Biotinylation assays were performed as previously described (Kim et al., 2007
). Briefly, either DIV14 culture hippocampal neurons or transfected COS7 cells were rinsed with ice-cold PBS, surface protein were biotinylated with 1.5mg/ml sulfo-NHS-SS-biotin reagent (Pierce, Rockford, IL) in PBS for 30 min on ice. Unbound biotin was quenched with cold 100 mM glycine in PBS. Cells were lysed with ice-cold lysis buffer: 150 mM NaCl, 20 mM Tris-HCl, 1% NP40 and protease inhibitor mixture (Roche, Indianapolis, IN), sonicated and centrifuged at 12,000 g for 15 min. Cell lysates were incubated overnight at 4°C with immobilized-Streptavidin agarose beads (Pierce, Rockford, IL), after washed 5 times in lysis buffer; the bound proteins were eluted with 2×SDS sample buffer. Surface expressed Kv4.2 was separated on 10% Tris-bis SDS-PAGE (Invitrogen, Carlsbad, CA) and transferred to PVDF membranes. Western blots were probed with the following antibodies: mouse anti-Kv4.2 (1:2000, NeuroMab, Davis, CA), rabbit anti-GAPDH (1:1000, Calbiochem, San Diego, CA) and rabbit anti-beta-actin (1:1000, Abcam, Cambridge, MA). Secondary antibodies conjugated to infrared dyes (Rockland Immunochemicals, Gilbertsville, PA) were detected using Odyssey infrared imaging system (LI-COR Biosciences, Lincoln, NE). Quantification of results was performed using Odyssey software.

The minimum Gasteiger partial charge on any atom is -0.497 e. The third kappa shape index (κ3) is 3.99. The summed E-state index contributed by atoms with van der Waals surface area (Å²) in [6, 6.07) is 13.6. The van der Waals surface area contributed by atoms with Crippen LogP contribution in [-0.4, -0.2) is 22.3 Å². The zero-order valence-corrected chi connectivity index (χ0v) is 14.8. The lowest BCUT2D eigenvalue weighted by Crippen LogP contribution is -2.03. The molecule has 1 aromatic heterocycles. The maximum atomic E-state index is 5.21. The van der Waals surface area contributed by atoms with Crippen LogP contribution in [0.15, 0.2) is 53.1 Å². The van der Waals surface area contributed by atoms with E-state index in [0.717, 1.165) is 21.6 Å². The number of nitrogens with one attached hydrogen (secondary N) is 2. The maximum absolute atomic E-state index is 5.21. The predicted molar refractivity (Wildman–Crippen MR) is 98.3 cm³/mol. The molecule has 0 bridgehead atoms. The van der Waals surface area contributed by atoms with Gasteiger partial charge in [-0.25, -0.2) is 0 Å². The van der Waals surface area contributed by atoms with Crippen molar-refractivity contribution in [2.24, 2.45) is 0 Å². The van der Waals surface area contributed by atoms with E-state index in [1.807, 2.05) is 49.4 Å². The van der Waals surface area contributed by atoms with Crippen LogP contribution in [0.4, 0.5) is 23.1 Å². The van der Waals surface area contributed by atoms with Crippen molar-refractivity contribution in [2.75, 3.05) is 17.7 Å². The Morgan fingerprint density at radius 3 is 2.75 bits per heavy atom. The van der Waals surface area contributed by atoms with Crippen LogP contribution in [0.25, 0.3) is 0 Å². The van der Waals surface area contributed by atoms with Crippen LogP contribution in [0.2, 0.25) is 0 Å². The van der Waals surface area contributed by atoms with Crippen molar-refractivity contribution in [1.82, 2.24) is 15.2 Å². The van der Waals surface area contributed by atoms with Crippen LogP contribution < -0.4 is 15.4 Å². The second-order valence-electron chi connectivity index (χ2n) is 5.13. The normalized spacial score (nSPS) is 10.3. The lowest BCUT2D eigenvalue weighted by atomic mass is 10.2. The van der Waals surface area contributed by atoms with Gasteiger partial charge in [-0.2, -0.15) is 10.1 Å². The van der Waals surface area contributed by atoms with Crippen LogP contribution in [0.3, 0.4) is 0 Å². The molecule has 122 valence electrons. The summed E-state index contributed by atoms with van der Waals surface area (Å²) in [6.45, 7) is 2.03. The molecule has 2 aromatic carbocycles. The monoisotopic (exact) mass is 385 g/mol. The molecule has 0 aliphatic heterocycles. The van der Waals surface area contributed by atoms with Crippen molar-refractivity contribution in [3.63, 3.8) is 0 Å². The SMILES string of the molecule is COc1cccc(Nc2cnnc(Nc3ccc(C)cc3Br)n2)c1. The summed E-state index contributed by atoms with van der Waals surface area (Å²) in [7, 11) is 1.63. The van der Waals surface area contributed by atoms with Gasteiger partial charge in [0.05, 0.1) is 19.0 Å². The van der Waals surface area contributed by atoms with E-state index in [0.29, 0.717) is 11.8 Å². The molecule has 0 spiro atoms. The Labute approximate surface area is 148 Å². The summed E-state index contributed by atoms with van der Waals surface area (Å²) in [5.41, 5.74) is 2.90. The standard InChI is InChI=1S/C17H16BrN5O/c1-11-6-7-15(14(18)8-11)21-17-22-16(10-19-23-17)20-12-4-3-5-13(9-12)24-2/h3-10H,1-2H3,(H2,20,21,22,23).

For patch-clamp recordings, coverslips containing DIV14 hippocampal primary culture neurons were transferred to a submerged recording chamber with a continuous flow of extracellular solution containing (mM): 145 NaCl, 3 KCl, 10 HEPES, 2 CaCl2, 8 glucose, 2 MgCl2 (pH 7.2 with NaOH). Hippocampal primary culture neurons were visualized by using infrared differential interference contrast (IR-DIC) videomicroscopy system (Carl Zeiss, Germany). The patch pipettes (2~5 MΩ) were filled with an internal solution containing (mM): 20 KCl, 125 K-gluconate, 10 HEPES, 4 NaCl, 0.5 EGTA, 10 phosphocreatine, 4 ATP, 0.3 TrisGTP (pH 7.2 with NaOH). For some experiments, 50μM Tris-HCl (no peptide control), 10 μM Ht31 control peptide, 50 nM rapamycin (FK506 control, Sigma), Ht31peptide (Promega, Madison, WI) or 4μM FK506 (Tocris Bioscience, Ellisville, Missouri) were included in the internal solution to treat neurons for ~ 20min before recording. All patch-clamp recordings were made by using a Multiclamp 700B amplifier (Molecular Devices, Sunnyvale, CA) and Clampex 10.1 software (Molecular Devices). Signals were digitized at 10kHz with a Digidata 1440A (Molecular Devices) and filtered at 4 kHz.